Prime Minister Rishi Sunak’s government had been in favour of exploratory licences, a position criticised by Labour and dozens of scientists…reports Asian Lite News
The UK has for the first time come out in support of a pause in highly controversial mining of the deep-sea bed, having previously supported it.
On Monday, the government added its name to a group of countries seeking a moratorium on new licences to exploit minerals such as lithium, copper and cobalt – vital for green energy – from the deep sea.
The environment department said the precautionary pause is designed to protect the world’s ocean from such projects, which involve heavy machinery scraping deposits from the world’s largest habitat, until more evidence on the impact is available.
It said it would establish a new UK-based network of experts to collect further scientific data.
Environment Secretary Therese Coffey said the UK will use “our scientific expertise to fully understand the impact of deep sea mining on precious ecosystems; and in the meantime, we will not support or sponsor any exploitation licences”.
The announcement comes as negotiations at the United Nations regulator, the International Seabed Authority, start on Monday, and take place one month before the COP28 climate talks commence in Dubai in December.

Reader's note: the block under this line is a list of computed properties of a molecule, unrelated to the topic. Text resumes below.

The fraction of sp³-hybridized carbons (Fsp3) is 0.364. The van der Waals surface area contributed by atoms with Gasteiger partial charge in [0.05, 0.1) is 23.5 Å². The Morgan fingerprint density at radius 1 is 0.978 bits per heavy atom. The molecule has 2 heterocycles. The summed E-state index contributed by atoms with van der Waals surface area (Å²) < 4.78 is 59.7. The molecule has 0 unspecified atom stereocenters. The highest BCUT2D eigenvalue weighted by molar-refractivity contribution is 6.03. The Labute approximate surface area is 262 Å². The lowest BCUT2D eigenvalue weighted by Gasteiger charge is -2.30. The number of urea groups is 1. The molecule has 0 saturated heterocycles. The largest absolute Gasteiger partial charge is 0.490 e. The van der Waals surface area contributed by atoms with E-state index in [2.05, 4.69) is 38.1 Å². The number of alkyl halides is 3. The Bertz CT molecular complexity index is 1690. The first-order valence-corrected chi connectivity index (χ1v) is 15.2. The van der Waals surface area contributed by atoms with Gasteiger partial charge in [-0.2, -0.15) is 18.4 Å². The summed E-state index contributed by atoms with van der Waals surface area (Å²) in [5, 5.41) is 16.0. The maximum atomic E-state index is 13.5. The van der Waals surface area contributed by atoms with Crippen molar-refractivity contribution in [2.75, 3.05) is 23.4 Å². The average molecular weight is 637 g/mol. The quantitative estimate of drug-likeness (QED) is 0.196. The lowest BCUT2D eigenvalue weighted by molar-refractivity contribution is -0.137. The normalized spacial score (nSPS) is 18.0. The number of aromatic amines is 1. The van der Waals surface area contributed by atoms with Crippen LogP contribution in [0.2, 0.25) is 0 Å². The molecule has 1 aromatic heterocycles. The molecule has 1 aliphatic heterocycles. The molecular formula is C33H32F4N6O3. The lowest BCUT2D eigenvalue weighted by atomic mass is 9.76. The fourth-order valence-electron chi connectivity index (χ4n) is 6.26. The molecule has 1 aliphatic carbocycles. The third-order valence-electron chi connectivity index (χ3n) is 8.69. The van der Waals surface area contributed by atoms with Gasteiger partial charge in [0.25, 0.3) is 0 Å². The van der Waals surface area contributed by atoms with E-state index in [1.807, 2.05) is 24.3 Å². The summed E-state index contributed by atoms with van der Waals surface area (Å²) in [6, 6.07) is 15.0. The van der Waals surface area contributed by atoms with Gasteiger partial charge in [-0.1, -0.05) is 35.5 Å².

Previously, Prime Minister Rishi Sunak’s government had been in favour of exploratory licences, a position criticised by Labour and dozens of scientists.
Now the UK joins countries including Germany, France, Chile and Vanuatu in backing a pause on exploitation licences for the new and contested industry.
Other than from a few small tests, no commercial mining has happened at scale yet, and campaigners say it will be extremely destructive, with full environmental impacts hard to predict.
But deep sea mining is regarded as a potential solution to the expected global shortage of raw materials considered critical to a greener energy future, and used in things like batteries and renewable power.
It is also seen as a way to reduce dependence on the relatively few countries that hold deposits on land, including China, Australia, Russia, South Africa and Zimbabwe.
The Environmental Audit Committee of MPs has warned since 2019 that deep sea mining would have “catastrophic impacts on habitats and species”.
Its current chair, the Conservative MP Philip Dunne, said the transition to cleaner energy means will “inevitably increase” demand for precious resources that can be extracted by deep sea mining.
“But this must be done in a considered way and with the backing of scientists that the environment and its inhabitants will not be severely impacted,” he said.
Greenpeace UK’s oceans campaigner Fiona Nicholls said: “The UK government’s change of heart on deep sea mining shows the tide is turning against this destructive industry threatening some of the world’s last undisturbed habitats.”
The campaigning group wants the UK to go further by agreeing to a full ban and reconsider its fossil fuel licensing, with climate change being “one of the biggest threats to marine life”.
The PM has recently come under fire from green groups for watering down some key green targets, and an attempt to relax rules on water pollution for homebuilders – though this was later rejected in the House of Lords.